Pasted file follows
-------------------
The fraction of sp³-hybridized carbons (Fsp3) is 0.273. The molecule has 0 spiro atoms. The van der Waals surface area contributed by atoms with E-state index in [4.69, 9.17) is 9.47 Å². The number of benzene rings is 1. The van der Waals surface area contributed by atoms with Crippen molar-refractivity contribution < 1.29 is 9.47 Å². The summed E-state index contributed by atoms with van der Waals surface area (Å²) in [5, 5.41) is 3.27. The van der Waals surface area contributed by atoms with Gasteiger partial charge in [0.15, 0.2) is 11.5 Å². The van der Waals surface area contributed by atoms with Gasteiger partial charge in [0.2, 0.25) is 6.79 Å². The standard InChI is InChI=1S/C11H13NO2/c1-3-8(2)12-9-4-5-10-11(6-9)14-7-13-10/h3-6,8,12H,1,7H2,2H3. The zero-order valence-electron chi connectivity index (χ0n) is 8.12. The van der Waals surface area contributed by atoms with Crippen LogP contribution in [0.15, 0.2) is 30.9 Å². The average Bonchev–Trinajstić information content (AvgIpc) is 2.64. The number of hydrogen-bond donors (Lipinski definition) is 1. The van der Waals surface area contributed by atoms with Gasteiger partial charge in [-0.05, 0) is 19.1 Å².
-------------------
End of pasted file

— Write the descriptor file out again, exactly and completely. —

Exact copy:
The fraction of sp³-hybridized carbons (Fsp3) is 0.273. The molecule has 0 spiro atoms. The van der Waals surface area contributed by atoms with E-state index in [4.69, 9.17) is 9.47 Å². The number of benzene rings is 1. The van der Waals surface area contributed by atoms with Crippen molar-refractivity contribution < 1.29 is 9.47 Å². The summed E-state index contributed by atoms with van der Waals surface area (Å²) in [5, 5.41) is 3.27. The van der Waals surface area contributed by atoms with Gasteiger partial charge in [0.15, 0.2) is 11.5 Å². The van der Waals surface area contributed by atoms with Gasteiger partial charge in [0.2, 0.25) is 6.79 Å². The standard InChI is InChI=1S/C11H13NO2/c1-3-8(2)12-9-4-5-10-11(6-9)14-7-13-10/h3-6,8,12H,1,7H2,2H3. The zero-order valence-electron chi connectivity index (χ0n) is 8.12. The van der Waals surface area contributed by atoms with Crippen LogP contribution in [0.15, 0.2) is 30.9 Å². The average Bonchev–Trinajstić information content (AvgIpc) is 2.64. The number of hydrogen-bond donors (Lipinski definition) is 1. The van der Waals surface area contributed by atoms with Gasteiger partial charge in [-0.05, 0) is 19.1 Å².